Community ownership? Isn't that for communists?
Let me ask YOU a question. Aren't you a little old for name-calling? Seriously, there are LOTS of coops you patronize but probably didn't realize. Credit unions are coops. Welch's and Sunkist are fruit marketing coops. There are actually lots of coops throughout the U.S. and they fall all along the political spectrum, just as corporations do. Cooperative ownership is an economical, community-oriented way of doing business and providing services. Plain and simple.

How do I sign up?
Send me an email at lwinling[at] If you are really interested, within a couple weeks we should be able to get you driving around Ann Arbor and Washtenaw County. Tell your friends.

UPDATE: I'm including several links to articles about car-sharing elsewhere so that you can read about some of the precedents. Flexcar in DC, I-Go in Chicago and Evanston, and Zip Cars everywhere.

UPDATE 2: Via Bob Harris comes this LATimes Magazine article on how some home-hacking and a bigger battery can get the Toyota Prius over 100 mpg. As you know if you follow the links, many of the larger car-sharing services have hybrid vehicles, as a commenter notes. However, I think it is imperative that we do not simply try to replace our gas guzzlers with more efficient cars, without significantly altering the way we approach automotive transportation. The auto has, in some ways, be very liberating and empowering for our society. Its overuse and our national fetish with cars has been bad for the U.S. There is an acceptable level of auto use. It is a small fraction of our current use.


Anonymous prosho said...

This is a great idea. I've seen it used on planes. Same reasons - high costs of ownership and infrequent use. If you don't have your cars yet, you could check out hybrids - they should make your dollar last longer.

And, have you done the math when you compare yourselves against the commercial car rentals (especially the low end rent-a-wreck ones)? When do your members break even?

11:32 PM  
Blogger Edward Vielmetti said...

There was just a story in the NYT about car-sharing in Europe - I clipped it and sent a copy to Gaia.

12:22 PM  
Anonymous Anonymous said...

My sister belongs to one in Montreal and Ann used to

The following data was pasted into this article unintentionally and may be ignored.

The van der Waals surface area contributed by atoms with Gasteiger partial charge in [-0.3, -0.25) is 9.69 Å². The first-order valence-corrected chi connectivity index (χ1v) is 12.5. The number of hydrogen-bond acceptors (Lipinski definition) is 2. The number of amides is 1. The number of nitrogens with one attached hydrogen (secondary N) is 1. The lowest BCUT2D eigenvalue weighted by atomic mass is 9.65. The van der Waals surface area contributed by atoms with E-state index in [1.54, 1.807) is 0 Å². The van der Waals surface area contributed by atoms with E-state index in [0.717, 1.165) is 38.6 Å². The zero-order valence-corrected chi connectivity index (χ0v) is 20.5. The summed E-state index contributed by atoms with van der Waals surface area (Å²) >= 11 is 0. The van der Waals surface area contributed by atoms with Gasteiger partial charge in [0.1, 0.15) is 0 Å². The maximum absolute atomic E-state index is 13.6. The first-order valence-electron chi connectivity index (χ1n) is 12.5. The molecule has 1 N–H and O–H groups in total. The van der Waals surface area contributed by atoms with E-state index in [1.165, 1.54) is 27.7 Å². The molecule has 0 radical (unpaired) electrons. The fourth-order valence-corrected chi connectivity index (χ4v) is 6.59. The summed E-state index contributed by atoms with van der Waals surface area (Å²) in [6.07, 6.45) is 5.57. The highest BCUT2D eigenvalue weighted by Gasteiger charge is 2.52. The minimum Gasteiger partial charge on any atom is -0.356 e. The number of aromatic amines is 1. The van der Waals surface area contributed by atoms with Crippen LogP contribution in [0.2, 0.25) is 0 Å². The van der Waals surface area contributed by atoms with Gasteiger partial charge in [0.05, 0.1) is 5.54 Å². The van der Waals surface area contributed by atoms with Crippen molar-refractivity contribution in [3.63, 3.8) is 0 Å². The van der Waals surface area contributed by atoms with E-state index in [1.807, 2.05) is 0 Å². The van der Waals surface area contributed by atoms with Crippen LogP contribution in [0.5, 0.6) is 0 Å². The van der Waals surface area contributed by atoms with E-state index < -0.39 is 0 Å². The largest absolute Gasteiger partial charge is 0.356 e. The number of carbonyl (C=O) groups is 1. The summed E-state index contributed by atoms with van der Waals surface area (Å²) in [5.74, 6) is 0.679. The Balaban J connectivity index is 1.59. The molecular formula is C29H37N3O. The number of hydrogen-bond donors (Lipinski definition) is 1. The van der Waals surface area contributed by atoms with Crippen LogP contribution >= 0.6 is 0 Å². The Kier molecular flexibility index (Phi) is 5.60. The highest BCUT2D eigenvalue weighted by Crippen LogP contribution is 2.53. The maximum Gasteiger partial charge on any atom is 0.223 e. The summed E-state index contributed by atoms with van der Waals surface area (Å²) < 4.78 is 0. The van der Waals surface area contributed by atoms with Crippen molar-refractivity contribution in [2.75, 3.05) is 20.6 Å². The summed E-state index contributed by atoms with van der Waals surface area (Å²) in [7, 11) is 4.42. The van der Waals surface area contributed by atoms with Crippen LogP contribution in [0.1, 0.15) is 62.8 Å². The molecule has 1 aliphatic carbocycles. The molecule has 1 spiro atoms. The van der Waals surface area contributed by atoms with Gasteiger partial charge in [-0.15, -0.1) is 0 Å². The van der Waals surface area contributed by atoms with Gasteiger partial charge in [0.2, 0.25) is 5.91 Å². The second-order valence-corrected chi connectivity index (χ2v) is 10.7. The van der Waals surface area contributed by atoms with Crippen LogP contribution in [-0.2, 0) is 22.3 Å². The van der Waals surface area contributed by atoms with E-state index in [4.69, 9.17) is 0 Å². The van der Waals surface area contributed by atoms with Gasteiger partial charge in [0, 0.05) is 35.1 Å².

belong to one in Boston. I think they both think they
are great. But can you actually book a car to take away
for 4 or 5 days? Or is it mostly for shorter trips near
Ann Arbor?


1:42 PM  
Anonymous Anonymous said...

ps They are megalomaniacs.


1:46 PM  
Blogger accidentalactivist said...

You could reserve for more than a day, but at that point, renting would probably make better money sense (since when you rent, milage is usually free).

2:01 PM  
Anonymous Anonymous said...

Edward, I think that article was also reprinted in the Freep last Thursday. Here's the link:

3:27 PM  
Anonymous Murph said...

Note: Patrick and I didn't come up with it out of a class project - Patrick had worked for ZipCar in Boston before coming back to A2 from Ann Arbor, and I knew about it from him; we connected with Gaia because of a workshop on carsharing at the NASCO Institute (a conference in Ann Arbor every November for student co-opers from across the US and Canada). I did write a paper for my transportation policy class on carsharing that semester inspired by all this, though.

I think the best way to handle longer trips (this is either something I heard that ZipCar does or that the People's Car Coop in Ontario does; can't remember) is to arrange for a carshare-member discount with some traditional car rental agency. That way the shared car(s) isn't tied up all weekend, every weekend, by one person, while there's still a membership benefit in that kind of use.

12:00 PM  
Blogger accidentalactivist said...

I thought I saw on some TCAUP course project page that you two had done a feasibility study for some course (maybe Scott Campbell's) Winter 2004.

1:25 PM